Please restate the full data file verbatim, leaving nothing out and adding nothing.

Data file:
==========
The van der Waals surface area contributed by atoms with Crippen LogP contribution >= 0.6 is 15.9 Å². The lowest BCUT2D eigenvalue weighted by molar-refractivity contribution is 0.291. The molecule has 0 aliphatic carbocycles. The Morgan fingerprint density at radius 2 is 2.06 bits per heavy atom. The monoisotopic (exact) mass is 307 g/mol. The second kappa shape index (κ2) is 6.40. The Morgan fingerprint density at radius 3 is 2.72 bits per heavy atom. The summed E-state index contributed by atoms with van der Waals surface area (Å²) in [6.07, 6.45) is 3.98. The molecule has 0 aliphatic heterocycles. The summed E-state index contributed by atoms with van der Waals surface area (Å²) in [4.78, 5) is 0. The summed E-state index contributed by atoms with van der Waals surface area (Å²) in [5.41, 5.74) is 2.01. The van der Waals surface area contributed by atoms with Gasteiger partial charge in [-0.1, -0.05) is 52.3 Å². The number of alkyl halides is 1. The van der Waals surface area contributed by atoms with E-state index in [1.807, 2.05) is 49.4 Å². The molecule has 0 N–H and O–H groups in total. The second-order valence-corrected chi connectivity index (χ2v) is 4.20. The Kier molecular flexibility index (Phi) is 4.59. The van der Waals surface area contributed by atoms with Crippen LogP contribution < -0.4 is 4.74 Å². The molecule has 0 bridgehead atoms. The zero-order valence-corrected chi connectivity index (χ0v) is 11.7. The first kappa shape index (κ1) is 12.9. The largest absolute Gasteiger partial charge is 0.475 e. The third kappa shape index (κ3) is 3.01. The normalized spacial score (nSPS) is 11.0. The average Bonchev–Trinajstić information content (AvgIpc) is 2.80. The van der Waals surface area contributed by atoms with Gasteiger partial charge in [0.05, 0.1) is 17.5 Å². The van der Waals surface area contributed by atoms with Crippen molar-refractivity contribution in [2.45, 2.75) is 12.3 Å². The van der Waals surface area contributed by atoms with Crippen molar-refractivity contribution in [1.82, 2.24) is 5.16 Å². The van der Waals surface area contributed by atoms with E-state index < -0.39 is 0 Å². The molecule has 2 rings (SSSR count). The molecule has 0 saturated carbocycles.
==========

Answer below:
The van der Waals surface area contributed by atoms with Crippen LogP contribution >= 0.6 is 15.9 Å². The lowest BCUT2D eigenvalue weighted by molar-refractivity contribution is 0.291. The molecule has 0 aliphatic carbocycles. The Morgan fingerprint density at radius 2 is 2.06 bits per heavy atom. The monoisotopic (exact) mass is 307 g/mol. The second kappa shape index (κ2) is 6.40. The Morgan fingerprint density at radius 3 is 2.72 bits per heavy atom. The summed E-state index contributed by atoms with van der Waals surface area (Å²) in [6.07, 6.45) is 3.98. The molecule has 0 aliphatic heterocycles. The summed E-state index contributed by atoms with van der Waals surface area (Å²) in [4.78, 5) is 0. The summed E-state index contributed by atoms with van der Waals surface area (Å²) in [5.41, 5.74) is 2.01. The van der Waals surface area contributed by atoms with Gasteiger partial charge in [-0.1, -0.05) is 52.3 Å². The number of alkyl halides is 1. The van der Waals surface area contributed by atoms with E-state index in [1.807, 2.05) is 49.4 Å². The molecule has 0 N–H and O–H groups in total. The second-order valence-corrected chi connectivity index (χ2v) is 4.20. The Kier molecular flexibility index (Phi) is 4.59. The van der Waals surface area contributed by atoms with Crippen LogP contribution < -0.4 is 4.74 Å². The molecule has 0 bridgehead atoms. The zero-order valence-corrected chi connectivity index (χ0v) is 11.7. The first kappa shape index (κ1) is 12.9. The largest absolute Gasteiger partial charge is 0.475 e. The third kappa shape index (κ3) is 3.01. The normalized spacial score (nSPS) is 11.0. The average Bonchev–Trinajstić information content (AvgIpc) is 2.80. The van der Waals surface area contributed by atoms with Gasteiger partial charge in [0.05, 0.1) is 17.5 Å². The van der Waals surface area contributed by atoms with Crippen molar-refractivity contribution in [2.45, 2.75) is 12.3 Å². The van der Waals surface area contributed by atoms with Crippen molar-refractivity contribution in [1.82, 2.24) is 5.16 Å². The van der Waals surface area contributed by atoms with E-state index < -0.39 is 0 Å². The molecule has 2 rings (SSSR count). The molecule has 0 saturated carbocycles.